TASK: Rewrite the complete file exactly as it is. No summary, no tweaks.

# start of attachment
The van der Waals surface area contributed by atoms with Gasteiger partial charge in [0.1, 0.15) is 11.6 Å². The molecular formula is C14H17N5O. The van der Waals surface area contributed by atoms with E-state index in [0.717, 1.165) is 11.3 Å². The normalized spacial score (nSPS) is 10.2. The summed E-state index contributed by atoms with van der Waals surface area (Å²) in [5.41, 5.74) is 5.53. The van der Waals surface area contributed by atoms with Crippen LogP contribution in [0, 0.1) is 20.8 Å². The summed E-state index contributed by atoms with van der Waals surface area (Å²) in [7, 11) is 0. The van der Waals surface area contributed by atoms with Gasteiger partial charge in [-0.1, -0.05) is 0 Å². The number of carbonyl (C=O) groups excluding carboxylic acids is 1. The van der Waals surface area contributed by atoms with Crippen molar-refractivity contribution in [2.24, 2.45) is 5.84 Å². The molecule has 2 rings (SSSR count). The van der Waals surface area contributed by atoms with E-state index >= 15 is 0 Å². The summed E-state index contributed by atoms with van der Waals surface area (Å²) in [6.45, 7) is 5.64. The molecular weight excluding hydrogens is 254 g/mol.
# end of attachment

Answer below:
The van der Waals surface area contributed by atoms with Gasteiger partial charge in [0.1, 0.15) is 11.6 Å². The molecular formula is C14H17N5O. The van der Waals surface area contributed by atoms with E-state index in [0.717, 1.165) is 11.3 Å². The normalized spacial score (nSPS) is 10.2. The summed E-state index contributed by atoms with van der Waals surface area (Å²) in [5.41, 5.74) is 5.53. The van der Waals surface area contributed by atoms with Crippen LogP contribution in [0, 0.1) is 20.8 Å². The summed E-state index contributed by atoms with van der Waals surface area (Å²) in [7, 11) is 0. The van der Waals surface area contributed by atoms with Gasteiger partial charge in [-0.1, -0.05) is 0 Å². The number of carbonyl (C=O) groups excluding carboxylic acids is 1. The van der Waals surface area contributed by atoms with Crippen molar-refractivity contribution in [2.24, 2.45) is 5.84 Å². The molecule has 2 rings (SSSR count). The van der Waals surface area contributed by atoms with E-state index >= 15 is 0 Å². The summed E-state index contributed by atoms with van der Waals surface area (Å²) in [6.45, 7) is 5.64. The molecular weight excluding hydrogens is 254 g/mol.